The gloves are off - will a 'Romexit' follow?

What did Dancila say today in the European Parliament?

  • The Romanian PM, backed by several PSD and ALDE MEPs, bombarded the EP plenary with spin and lies about her government’s actions with regard to the rule of law.

  • She painted all Romanian MEPs who criticise this government as quasi-traitors who work to undermine Romania’s national interest. Since it’s 2018, this authoritarian talking point doesn’t even register that strongly on our radars.

  • Dancila continuously stressed that Romania is a sovereign country over which Brussels has no say. No comments necessary except to say she received a lot of backing on this point from far-right populist MEPs.

  • She put a whole lot of spin on the EC’s statements to suggest Romania’s only problem with the justice system is rampant abuse by prosecutors and the undue sway intelligence services hold. Guy Verhofstadt rightly acknowledged that the Romanian intelligence services need reform and that they do interfere with the justice process, but stressed that PSD cannot rewrite reality to hide how it is undermining anti-corruption efforts.

  • There was much whataboutery in regard to the violent suppression of protesters on 10 August. This was a repeat of a previous episode where PSD tried to claim that European police regularly intervenes in the manner that the Romanian Gendermerie does (which is false, and where abuse takes places those cases are quickly sanctioned).

  • She also demanded to know who informed and wrote the CVM reports on Romania, which is well within the paranoid, conspiracist mindset that PSD is cultivating and promoting.

What future for Romania then?

  • Overall, I’ve heard a lot of hedge-betting. On the one hand, the defiant tone suggests they welcome a confrontation with Brussels. On the other hand there is a startling degree of spin and self-pity which may suggest they don’t want to go all in on such a fight.

  • The Moldovan politician Maia Sandu recently said in an interview that in Md it’s easy to pay lip service to the West and take its money while still taking orders from the Kremlin. Because only one side actually offers cash. I propose PSD’s strategy is similar: they cannot afford to lose EU funding, but they will push this confrontation as far as possible because it will score them considerable points at home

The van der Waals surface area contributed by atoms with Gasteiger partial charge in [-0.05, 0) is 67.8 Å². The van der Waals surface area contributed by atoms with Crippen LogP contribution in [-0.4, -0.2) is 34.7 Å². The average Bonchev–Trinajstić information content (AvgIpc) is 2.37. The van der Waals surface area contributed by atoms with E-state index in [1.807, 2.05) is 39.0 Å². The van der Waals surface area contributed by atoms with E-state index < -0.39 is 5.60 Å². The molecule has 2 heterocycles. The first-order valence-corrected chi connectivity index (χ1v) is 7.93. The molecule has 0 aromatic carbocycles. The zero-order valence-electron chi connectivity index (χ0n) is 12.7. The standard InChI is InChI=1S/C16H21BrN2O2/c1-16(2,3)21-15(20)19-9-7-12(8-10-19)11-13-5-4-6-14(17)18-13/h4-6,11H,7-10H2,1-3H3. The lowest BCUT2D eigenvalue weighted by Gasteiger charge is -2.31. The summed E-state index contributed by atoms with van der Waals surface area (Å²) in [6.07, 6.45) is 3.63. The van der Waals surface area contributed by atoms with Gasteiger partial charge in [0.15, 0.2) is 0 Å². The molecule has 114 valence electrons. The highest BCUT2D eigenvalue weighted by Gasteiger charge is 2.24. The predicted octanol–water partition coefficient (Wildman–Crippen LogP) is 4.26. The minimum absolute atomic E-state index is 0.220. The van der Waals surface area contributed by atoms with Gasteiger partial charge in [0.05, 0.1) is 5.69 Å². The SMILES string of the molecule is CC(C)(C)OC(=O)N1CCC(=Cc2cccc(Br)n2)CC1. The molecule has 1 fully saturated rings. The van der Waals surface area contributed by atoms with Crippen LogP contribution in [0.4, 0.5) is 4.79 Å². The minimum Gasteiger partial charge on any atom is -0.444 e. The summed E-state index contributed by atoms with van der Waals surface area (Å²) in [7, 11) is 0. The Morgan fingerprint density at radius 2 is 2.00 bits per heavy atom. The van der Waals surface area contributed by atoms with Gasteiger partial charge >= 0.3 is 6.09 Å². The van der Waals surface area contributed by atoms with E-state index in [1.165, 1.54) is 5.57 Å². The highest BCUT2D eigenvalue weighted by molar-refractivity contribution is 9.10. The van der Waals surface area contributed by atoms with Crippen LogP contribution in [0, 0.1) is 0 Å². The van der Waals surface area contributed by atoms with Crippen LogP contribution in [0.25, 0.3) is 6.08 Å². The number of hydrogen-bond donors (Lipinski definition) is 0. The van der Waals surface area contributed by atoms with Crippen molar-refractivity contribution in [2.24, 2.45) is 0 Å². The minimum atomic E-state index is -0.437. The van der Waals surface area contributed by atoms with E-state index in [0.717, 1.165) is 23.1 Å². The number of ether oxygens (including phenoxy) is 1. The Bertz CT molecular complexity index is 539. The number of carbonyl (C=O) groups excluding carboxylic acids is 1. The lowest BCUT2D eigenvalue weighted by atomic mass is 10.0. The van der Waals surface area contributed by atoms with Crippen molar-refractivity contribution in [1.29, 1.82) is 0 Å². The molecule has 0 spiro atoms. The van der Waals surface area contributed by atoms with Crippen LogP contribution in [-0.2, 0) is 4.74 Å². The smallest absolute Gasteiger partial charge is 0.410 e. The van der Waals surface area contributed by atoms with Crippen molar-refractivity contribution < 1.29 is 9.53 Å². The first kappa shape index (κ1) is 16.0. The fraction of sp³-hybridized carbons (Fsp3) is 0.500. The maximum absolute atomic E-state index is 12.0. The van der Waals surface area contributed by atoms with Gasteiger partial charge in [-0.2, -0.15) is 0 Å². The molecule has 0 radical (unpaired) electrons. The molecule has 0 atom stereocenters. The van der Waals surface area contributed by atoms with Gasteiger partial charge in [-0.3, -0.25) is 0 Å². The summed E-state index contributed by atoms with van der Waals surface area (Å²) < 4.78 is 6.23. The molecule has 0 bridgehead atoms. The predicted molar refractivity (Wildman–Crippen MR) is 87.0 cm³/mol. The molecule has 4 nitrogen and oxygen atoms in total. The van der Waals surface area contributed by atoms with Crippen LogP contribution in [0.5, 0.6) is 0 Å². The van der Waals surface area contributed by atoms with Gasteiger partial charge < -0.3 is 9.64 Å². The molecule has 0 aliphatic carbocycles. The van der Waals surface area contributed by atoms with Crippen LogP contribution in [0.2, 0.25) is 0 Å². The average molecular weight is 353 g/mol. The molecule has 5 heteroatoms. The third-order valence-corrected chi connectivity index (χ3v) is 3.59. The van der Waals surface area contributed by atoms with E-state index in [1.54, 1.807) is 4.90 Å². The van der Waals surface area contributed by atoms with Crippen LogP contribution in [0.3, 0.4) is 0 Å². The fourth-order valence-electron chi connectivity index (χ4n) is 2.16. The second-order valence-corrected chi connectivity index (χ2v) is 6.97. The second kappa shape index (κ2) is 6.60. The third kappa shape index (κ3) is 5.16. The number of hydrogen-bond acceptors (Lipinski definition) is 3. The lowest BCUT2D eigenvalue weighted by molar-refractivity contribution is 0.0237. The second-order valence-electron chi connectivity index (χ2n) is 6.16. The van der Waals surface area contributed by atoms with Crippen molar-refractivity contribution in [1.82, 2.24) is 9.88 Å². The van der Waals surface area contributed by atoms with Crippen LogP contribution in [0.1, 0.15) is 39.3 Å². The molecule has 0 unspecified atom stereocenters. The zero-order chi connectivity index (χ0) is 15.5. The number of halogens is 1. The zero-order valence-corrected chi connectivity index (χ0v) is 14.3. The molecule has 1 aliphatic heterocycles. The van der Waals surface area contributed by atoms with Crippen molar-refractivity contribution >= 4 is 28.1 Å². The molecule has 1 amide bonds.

• I previously wrote about how Dragnea will use this us vs them imagery to try to boost his profile as a folk hero withstanding foreign powers, a theme which resonates loudly in Romania after decades upon decades of nationalist propaganda which glorifies select historic figures.

  • The risk of miscalculation is very high, however. Those of us old enough to remember 2016 will recall that the Brexit vote was intended to be a pressure valve, an easy win for the Tories which would fix its internal fractures and stave off the far right. We now know how... misguided that idea was.

  • Thus, even if Romanians are firmly pro-EU right now, a Dragnea-led political campaign that plays on nationalists’ inferiority complexes and pushes the idea that Brussels is abusing our Christian corner of the universe could have considerable impact. In this scenario, a Romanian referendum on EU membership is possible.

  • PSD also has the most extensive network of operatives of all major parties, controlling the majority of local councils and enjoying the support of other actors as well, this should not be overlooked even as their popularity dwindles. They are still the party most likely to mobilise votes.

  • A small note here on the role of religious fundamentalism in PSD’s strategy. The recent referendum on the definition of marriage was pushed by an combination of native Orthodox activists and foreign backing (US Baptists and Russian Orthodox, primarily). However, as a former priest recently explained in an interview, this referendum would not happen without the Romanian Orthodox Church’s (BOR) involvement:

    “On the other hand, BOR remains an institution completely dependent on public money and, thus, on the ruling party. Without monthly contribution from the state budget, most parishes would go bankrupt.

    In short, the party needs votes and BOR needs money”

  • To wrap up, having Dragnea lead the country is incompatible with having a European Romania. He will push for a confrontation with Brussels as long as it suits his personal interests (evading justice). A referendum on EU membership is closer than it appears. The risk of miscalculation from a PSD filled with mediocre operatives at best is extremely high.